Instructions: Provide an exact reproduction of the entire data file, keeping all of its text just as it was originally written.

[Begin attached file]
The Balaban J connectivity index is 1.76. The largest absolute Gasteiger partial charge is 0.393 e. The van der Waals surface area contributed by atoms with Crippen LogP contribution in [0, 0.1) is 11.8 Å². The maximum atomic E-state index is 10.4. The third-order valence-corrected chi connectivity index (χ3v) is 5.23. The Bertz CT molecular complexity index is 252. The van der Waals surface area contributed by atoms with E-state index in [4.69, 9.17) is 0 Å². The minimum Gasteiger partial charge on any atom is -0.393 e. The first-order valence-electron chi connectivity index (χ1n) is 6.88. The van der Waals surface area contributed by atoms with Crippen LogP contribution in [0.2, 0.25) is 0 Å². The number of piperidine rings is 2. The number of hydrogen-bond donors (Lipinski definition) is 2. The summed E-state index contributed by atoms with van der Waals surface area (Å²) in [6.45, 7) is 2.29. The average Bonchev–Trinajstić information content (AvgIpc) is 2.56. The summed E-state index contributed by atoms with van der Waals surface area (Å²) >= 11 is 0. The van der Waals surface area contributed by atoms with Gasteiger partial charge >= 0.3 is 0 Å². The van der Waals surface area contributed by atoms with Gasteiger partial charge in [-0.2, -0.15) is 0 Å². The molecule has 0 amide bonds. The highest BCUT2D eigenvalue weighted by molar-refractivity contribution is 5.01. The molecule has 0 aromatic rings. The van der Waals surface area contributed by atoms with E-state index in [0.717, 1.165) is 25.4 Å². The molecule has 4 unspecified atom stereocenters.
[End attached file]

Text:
The Balaban J connectivity index is 1.76. The largest absolute Gasteiger partial charge is 0.393 e. The van der Waals surface area contributed by atoms with Crippen LogP contribution in [0, 0.1) is 11.8 Å². The maximum atomic E-state index is 10.4. The third-order valence-corrected chi connectivity index (χ3v) is 5.23. The Bertz CT molecular complexity index is 252. The van der Waals surface area contributed by atoms with E-state index in [4.69, 9.17) is 0 Å². The minimum Gasteiger partial charge on any atom is -0.393 e. The first-order valence-electron chi connectivity index (χ1n) is 6.88. The van der Waals surface area contributed by atoms with Crippen LogP contribution in [0.2, 0.25) is 0 Å². The number of piperidine rings is 2. The number of hydrogen-bond donors (Lipinski definition) is 2. The summed E-state index contributed by atoms with van der Waals surface area (Å²) in [6.45, 7) is 2.29. The average Bonchev–Trinajstić information content (AvgIpc) is 2.56. The summed E-state index contributed by atoms with van der Waals surface area (Å²) >= 11 is 0. The van der Waals surface area contributed by atoms with Gasteiger partial charge >= 0.3 is 0 Å². The van der Waals surface area contributed by atoms with Gasteiger partial charge in [-0.2, -0.15) is 0 Å². The molecule has 0 amide bonds. The highest BCUT2D eigenvalue weighted by molar-refractivity contribution is 5.01. The molecule has 0 aromatic rings. The van der Waals surface area contributed by atoms with E-state index in [0.717, 1.165) is 25.4 Å². The molecule has 4 unspecified atom stereocenters.